The reality of modern slavery and human trafficking
There are many people in need throughout our diocese for whom life has become increasingly more challenging because of the combined effects of the Pandemic and the war in Ukraine. The well-publicised ‘Cost of Living Crisis’ is impacting daily life for parishioners and many others within our parish boundaries.
One area where those in genuine need are being shockingly exploited is concerning modern slavery and human trafficking. The reality is that there is now a record number of modern slavery victims in the UK.
Significant numbers of people across the diocese and in every one of our parishes are being held in squalor and undertaking forced labour. Some may be fleeing war zones, and others may have financial problems, but all of their lives are currently one of fear, debt, and violence, with escape impossible, forbidden or severely punished.
As reported by Care in March 2022 there is now a record number of modern slavery victims in the UK, this is the highest level in more than a decade.
What is happening?
Vulnerable people are lured in by false promises, ranging from financial promises, to being told they will be given a better life, and they end up working 18-hour days doing hard labor, for little to no money.
Girls of all ages are coerced into sexual slavery, unable to escape, or trapped in domestic servitude, looking after children 24/7 with no breaks, little food and sleep, and no pay. Often people are trafficked across borders, so language can become a barrier to them seeking help, and it is taking place in our towns and communities. Victims could be anyone; in fact, we probably pass them by all the time. They could be the woman you walk by in the street, the quiet young man sitting at the back of church, the friend of a friend who never leaves the house, the coworker no one speaks to, who’s always at work… It’s all around us. And learning the signs will enable us to spot it, and stop it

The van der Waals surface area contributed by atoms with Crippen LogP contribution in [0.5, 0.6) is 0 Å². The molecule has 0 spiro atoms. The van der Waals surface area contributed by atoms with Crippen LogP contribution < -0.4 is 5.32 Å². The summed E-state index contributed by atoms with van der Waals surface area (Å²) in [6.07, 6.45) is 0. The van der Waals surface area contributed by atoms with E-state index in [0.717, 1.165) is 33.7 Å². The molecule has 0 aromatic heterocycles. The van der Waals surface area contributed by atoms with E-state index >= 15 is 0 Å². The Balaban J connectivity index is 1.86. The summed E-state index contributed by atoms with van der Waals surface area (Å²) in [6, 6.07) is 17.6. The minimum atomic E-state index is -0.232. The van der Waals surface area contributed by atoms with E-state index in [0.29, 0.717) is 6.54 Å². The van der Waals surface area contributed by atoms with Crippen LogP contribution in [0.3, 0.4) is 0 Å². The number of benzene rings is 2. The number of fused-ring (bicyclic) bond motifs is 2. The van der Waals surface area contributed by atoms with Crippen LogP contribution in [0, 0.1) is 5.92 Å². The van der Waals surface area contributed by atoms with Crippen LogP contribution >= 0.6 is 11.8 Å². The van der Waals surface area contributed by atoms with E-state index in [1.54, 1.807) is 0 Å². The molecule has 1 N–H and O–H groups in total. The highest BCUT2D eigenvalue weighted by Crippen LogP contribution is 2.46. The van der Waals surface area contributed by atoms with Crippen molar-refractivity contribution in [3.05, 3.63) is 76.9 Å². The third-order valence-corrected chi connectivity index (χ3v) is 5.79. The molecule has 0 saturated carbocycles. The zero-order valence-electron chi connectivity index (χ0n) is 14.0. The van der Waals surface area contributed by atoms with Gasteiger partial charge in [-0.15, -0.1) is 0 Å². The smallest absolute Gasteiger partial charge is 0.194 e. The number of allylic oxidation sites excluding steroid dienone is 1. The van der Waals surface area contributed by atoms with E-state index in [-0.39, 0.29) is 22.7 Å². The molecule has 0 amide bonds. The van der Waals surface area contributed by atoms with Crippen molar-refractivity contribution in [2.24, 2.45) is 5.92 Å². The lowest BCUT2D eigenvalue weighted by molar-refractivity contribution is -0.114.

What can we do?
The first step to fighting human trafficking is to learn about it, as we can’t fight an evil we don’t know. You may be thinking “But it’s such a big problem! What can I, just one person, do to stop it?”.
But the truth is, educating yourself and starting the conversation amongst your family and friends means that trafficking stops being a taboo issue that only happens on the other side of the world, and our society starts to become more aware of its existence here in the UK and in our diocese. Traffickers prey on people’s poverty, so by caring for the most vulnerable in our communities, we are also fighting human trafficking. You can do this by volunteering at your local foodbank, visiting the lonely, volunteering to help aid refugees as they arrive in the UK, and so many other ways! By building strong, caring, and educated communities, we are starting to engage in and challenge the war on human trafficking.
Some Facts and Figures
(unseenuk.org / gov.uk)
People thought to be in modern slavery in the UK
Increase in UK potential victims identified in 2021